A bit short, but it was easy enough to read. I like that you provided your sources...
As for the matter at hand, I think that video games (competitive) + anonymity = breeding grounds for bad behavior. I don't think that most people get online with the intentions to become a troll, but I think that being exposed to it will change you and your ideas about it. I have been online gaming since I was 9. I am 21 now, and have spent far too much time online. I have noticed the most toxic communities are in games where skill is a major factor. In non-pvp MMO's, there are relatively few toxic players. Go play a PvP game, say ArcheAge, and I would say half the players are "trolls."
But I guess we gotta talk about what a "troll" is.. Because there is a very large distinction between toxicity and trolling. Toxicity is just a bad attitude and often times unchecked aggression, most of the time these players are just acting out of frustration at events. Trolls, not so much. Trolls are an inclusive group. If you talk to a pre-teen gamer, being a troll is cool. Go on twitch chat, plenty of them there. Here's the deal: it provides a social group for people. I would say the majority of trolls are harmless and just doing it for the "lulz." They have their own sense of humor, while it can be antagonizing, it doesn't mean anything. Most trolls hold the same attitude in person as they do online, because they spend so much time online, the internet is ingrained into the psyche. Which, I feel, plays into the internet confidence from the article. The internet becomes a second home for anyone who spends enough time on it. It's just a playground.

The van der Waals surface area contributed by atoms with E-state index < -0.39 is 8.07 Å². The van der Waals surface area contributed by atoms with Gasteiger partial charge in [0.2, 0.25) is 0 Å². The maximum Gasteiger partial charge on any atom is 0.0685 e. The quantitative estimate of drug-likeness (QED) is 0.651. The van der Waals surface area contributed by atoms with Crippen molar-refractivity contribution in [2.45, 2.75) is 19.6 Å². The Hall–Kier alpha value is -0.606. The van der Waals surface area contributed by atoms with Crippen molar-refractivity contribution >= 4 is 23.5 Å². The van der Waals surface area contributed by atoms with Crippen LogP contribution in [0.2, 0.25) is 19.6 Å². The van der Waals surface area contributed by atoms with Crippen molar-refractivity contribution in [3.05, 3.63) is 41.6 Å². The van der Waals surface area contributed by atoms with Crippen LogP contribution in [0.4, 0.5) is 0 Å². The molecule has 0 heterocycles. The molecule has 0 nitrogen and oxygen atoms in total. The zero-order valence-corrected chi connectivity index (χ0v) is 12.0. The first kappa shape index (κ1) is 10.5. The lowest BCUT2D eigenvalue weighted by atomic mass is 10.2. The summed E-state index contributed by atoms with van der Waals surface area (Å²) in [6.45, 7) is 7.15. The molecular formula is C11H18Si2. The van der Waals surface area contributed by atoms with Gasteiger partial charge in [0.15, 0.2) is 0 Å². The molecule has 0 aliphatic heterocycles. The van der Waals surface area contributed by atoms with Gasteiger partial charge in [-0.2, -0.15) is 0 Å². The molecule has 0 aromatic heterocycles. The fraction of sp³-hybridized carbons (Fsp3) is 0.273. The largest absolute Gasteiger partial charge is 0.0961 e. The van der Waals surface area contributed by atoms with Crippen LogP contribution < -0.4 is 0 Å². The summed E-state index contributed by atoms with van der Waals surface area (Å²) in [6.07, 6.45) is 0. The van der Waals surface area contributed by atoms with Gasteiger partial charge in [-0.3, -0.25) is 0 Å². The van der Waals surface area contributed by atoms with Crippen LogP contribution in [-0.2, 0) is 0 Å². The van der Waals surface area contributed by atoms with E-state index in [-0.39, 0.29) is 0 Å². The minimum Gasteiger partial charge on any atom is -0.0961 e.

I think you should define what a troll is. Because the trolls I know aren't malignant, they just don't take online interactions seriously. I think cyber-bullying unto itself is a different breed from the troll.